That’s a lot of ground to cover in a blog post. Here’s the short version.
America is headed toward the dead-end many societies have reached before. Our economy and government are controlled by an elite whose goals and purposes are no longer significantly aligned with the well-being of the rest of us. We need a clean slate, a fresh start.
Ancient civilizations of Mesopotamia had a solution to this kind of problem 4-5,000 years ago. Here is Hudson describing that history.
“People owed debts because they were in arrears; they couldn’t pay the fees owed to the palace. We might call them taxes, but they actually were fees for public services. And for beer, for instance. The palace would supply beer and you would run up a tab over the year, to be paid at harvest time on the threshing floor. You also would pay for the boatmen, if you needed to get your harvest delivered by boat. You would pay for draught cattle if you needed them. You’d pay for water.”
Over time, the burden of debt would compound and become unpayable. Yet collection agents would persist in their debt enforcement practices, separating people from their ancestral lands, from their own livelihoods and even from their children, who would be sold into indentured servitude. All of this further sapped the economy of its vitality. Again, here is Hudson:
“What do you do if you’re a ruler and your people can’t pay? One reason they would cancel debts is that most debts were owed to the palace or to the temples, which were under the control of the palace. So you’re canceling debts that are owed to yourself.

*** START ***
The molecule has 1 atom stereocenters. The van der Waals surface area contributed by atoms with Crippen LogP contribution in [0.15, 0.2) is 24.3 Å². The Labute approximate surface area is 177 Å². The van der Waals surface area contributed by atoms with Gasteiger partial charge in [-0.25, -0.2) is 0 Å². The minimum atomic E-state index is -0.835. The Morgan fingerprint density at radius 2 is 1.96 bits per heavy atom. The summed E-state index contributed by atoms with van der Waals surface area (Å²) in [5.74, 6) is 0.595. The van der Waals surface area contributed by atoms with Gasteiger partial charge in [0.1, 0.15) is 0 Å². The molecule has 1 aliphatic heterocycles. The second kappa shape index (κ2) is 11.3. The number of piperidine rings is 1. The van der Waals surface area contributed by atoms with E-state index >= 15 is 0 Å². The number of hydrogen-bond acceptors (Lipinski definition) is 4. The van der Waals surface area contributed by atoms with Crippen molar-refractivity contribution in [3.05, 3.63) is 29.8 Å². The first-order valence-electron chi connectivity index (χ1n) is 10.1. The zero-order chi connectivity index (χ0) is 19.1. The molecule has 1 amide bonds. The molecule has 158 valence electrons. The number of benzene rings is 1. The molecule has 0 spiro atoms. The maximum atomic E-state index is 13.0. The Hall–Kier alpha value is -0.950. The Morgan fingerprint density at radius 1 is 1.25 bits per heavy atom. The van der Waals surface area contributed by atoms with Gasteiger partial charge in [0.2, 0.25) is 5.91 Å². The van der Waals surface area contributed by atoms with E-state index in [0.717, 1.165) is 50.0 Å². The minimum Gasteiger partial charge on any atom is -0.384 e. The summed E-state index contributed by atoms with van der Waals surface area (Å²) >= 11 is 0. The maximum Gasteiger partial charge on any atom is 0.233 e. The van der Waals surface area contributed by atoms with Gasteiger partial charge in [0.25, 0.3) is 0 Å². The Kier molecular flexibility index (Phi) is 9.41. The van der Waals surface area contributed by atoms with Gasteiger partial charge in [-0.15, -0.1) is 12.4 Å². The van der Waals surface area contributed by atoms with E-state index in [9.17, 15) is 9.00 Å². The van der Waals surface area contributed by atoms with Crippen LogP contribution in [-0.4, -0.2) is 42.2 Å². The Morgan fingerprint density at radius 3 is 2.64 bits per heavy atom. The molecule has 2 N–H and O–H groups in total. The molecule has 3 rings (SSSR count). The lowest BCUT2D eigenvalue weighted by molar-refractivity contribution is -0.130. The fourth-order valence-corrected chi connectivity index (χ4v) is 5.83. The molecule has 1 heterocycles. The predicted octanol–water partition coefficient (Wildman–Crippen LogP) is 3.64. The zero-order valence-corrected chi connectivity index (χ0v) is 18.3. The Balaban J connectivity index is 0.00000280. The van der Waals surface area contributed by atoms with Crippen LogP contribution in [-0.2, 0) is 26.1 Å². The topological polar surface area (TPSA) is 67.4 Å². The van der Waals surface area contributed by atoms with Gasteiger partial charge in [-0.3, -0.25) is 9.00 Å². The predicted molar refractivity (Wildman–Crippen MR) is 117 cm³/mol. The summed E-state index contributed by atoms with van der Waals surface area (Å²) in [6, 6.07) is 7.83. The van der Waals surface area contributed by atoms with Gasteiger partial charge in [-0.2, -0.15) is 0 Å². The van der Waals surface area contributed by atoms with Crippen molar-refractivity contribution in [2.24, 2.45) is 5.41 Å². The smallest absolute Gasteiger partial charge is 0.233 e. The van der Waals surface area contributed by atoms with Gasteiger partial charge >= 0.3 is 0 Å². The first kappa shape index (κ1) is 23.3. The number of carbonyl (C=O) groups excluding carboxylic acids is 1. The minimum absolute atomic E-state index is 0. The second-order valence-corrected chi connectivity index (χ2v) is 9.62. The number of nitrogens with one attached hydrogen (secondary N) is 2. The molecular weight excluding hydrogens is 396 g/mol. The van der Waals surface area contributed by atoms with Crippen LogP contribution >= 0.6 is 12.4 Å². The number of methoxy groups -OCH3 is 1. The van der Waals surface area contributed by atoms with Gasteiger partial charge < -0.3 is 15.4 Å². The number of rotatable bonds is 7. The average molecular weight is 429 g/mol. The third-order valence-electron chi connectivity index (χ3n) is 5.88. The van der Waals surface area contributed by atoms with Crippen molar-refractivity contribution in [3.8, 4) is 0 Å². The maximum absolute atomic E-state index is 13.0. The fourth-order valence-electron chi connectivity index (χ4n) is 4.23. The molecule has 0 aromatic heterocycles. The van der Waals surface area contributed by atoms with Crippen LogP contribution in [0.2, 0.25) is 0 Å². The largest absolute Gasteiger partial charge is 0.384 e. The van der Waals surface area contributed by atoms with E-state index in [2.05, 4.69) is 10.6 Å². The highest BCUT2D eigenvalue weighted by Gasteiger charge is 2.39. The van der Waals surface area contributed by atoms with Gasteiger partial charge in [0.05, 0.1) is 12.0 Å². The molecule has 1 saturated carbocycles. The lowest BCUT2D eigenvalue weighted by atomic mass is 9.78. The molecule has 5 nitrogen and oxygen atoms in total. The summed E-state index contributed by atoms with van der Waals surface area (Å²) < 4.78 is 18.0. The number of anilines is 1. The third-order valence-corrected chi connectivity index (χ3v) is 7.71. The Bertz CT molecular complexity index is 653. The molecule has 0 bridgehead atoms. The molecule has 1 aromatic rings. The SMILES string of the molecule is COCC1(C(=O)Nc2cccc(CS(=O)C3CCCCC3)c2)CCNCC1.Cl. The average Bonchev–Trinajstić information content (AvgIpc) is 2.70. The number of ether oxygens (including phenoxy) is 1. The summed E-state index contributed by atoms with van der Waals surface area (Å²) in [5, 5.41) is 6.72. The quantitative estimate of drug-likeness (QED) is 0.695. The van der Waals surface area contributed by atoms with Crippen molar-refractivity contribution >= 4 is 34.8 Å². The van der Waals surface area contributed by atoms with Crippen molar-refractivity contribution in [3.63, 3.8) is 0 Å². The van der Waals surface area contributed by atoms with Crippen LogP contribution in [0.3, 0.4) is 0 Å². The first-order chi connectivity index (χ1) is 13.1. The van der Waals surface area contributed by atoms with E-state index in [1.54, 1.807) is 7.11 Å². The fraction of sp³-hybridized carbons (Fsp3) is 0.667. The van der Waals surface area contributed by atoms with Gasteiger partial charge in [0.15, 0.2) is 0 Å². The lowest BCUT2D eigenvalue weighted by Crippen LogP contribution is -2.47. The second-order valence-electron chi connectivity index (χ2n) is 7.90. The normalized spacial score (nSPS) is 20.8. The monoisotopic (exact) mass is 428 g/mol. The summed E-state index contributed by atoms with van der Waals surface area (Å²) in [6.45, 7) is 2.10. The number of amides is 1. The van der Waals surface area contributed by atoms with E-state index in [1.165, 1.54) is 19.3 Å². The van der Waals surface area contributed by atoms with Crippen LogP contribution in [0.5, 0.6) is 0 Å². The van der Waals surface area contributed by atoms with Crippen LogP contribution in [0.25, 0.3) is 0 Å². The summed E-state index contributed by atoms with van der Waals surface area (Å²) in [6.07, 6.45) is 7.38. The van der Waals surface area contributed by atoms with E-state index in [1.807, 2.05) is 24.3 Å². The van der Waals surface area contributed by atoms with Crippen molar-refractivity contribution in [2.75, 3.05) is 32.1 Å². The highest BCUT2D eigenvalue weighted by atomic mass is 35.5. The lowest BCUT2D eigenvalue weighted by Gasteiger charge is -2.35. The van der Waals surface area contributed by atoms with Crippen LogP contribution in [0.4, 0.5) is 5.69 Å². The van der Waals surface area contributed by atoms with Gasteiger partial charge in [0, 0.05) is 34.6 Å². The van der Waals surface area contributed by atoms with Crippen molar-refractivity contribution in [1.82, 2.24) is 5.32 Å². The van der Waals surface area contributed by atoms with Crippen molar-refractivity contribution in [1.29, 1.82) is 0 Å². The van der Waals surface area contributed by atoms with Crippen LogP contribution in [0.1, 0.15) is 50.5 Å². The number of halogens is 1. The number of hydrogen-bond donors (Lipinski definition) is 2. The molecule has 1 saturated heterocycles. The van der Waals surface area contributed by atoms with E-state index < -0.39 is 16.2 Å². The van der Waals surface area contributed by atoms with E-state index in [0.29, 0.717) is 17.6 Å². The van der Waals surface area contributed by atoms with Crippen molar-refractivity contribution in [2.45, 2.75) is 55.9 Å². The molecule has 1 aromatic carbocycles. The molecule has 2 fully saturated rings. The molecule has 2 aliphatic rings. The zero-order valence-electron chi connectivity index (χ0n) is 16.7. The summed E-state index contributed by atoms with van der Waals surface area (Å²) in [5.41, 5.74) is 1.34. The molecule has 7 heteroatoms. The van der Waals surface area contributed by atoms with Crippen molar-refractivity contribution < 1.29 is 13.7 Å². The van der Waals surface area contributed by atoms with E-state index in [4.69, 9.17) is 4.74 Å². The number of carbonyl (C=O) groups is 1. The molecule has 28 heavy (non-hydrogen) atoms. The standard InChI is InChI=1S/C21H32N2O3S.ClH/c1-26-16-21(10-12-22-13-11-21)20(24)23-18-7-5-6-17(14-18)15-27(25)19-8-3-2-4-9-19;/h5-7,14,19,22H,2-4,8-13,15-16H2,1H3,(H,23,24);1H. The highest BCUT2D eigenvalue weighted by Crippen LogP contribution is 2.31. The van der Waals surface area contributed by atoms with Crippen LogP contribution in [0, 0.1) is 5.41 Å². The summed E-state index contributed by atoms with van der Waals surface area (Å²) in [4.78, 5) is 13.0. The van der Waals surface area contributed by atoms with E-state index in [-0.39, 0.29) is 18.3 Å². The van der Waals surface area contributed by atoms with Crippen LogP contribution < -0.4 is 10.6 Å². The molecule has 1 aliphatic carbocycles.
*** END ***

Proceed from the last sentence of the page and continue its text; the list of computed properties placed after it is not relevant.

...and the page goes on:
"Rulers had a good reason for doing this . . . It was the way to restore people to self-sufficiency. So in Sumer and in Babylon, every major ruler would proclaim a Clean Slate. We have the records to detail this century after century.
. . . .
“These Clean Slates had three elements: Number one, they would cancel the personal debts – not the business debts, not the debts denominated in silver among merchants and other rich people. These debts were business contracts, and they remained in place. It was the petty debts, the consumer debts, that were canceled. Number two, lands that had been forfeited were restored: the crop rights, if they’d been pledged to creditors. And three, all the human beings who had been pledged as bondservants would be free to return to their families.”